The Engine Advocacy crew is on its way home from its first SXSW. We found ourselves among friends there: entrepreneurs trying to build partnerships, consumers looking for the next great app for business or personal use, investors in search of the next high growth or long-run bet, reporters who actively engage with new media channels, and activists who, like us, want to advance policy that fosters new technologies and technology startups.
Engine’s panel featured a cohort of voices that had been active against SOPA and PIPA -- Andrew Rasiej, the chair of NY Tech Meetup; Mark Stanley, the leading communications voice from the Center for Democracy and Technology; Laurent Crenshaw, the legislative director for Rep. Darrell Issa; Mike McGeary, Engine co-founder and director; and Boonsri Dickinson from Business Insider, who moderated the panel.
The panel was both a discussion of the tactics that made the SOPA/PIPA protests so effective, and of how to use those tactics and others to mobilize the SOPA and PIPA protesters to take a proactive stance on tech policy issues in the future. This has consistently been a sticking point,for all types of advocacy -- how do you take the momentum gained from one urgent campaign, and turn it into sustained, positive action to advance a long term agenda? While the tech community might find it easy to block or defend against a piece or type of legislation, we have yet to determine the best advocacy tools for actively promoting legislation we like.
Our stance: the community needs compelling data that it can take to members of Congress to expand the knowledge on specific legislation, and we need to connect members of Congress directly with startups that employ their constituents.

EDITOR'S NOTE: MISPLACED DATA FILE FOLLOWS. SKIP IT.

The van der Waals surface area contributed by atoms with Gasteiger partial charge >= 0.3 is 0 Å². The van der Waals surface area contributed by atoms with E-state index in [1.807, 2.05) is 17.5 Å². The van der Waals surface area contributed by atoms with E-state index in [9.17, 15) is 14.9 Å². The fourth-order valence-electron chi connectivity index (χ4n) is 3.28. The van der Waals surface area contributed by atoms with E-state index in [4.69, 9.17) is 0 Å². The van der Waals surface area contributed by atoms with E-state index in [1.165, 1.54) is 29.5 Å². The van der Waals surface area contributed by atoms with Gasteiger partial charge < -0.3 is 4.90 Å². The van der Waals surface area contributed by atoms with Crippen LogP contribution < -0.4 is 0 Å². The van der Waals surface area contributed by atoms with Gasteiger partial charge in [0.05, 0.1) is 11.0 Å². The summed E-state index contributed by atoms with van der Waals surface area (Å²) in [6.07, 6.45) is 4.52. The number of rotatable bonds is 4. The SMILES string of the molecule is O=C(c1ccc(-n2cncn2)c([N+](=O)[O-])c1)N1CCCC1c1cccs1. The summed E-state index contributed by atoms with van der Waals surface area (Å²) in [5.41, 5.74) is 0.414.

In essence, we need to facilitate a really effective conversation.
This became more and more evident as we circulated the conference, meeting with entrepreneurs who were pitching innovative, useful products and services and building the businesses to support them; and seeing a fundamental disconnect between this sphere and that of policymakers. This was cemented when we met with Senator Jerry Moran (R-KS), who restated his commitment to assisting startups and fostering high-growth businesses in Kansas, and throughout the country. He highlighted the divide between the tech and non-tech communities by pointing out his own sense of being an outsider sitting at the table with a bunch of tech folks. This discomfort, which seems to be a common problem for members of Congress, clearly stems from a lack of effective communication.
The best possible outcome would be to educate policymakers about what we do; to make technology less alien, and to present them with hard data that proves the overarching value of what we do. The Kauffman Foundation leads on researching these issues, but there are many other groups working toward this goal. We’re working on some exciting research as well that we think can help shift the debate. This easy, effective communication we’re talking about may not happen overnight, but we’re confident that it will happen. Getting together in Austin was a great next step in the process. We look forward to the next phase -- the action phase -- as we move forward.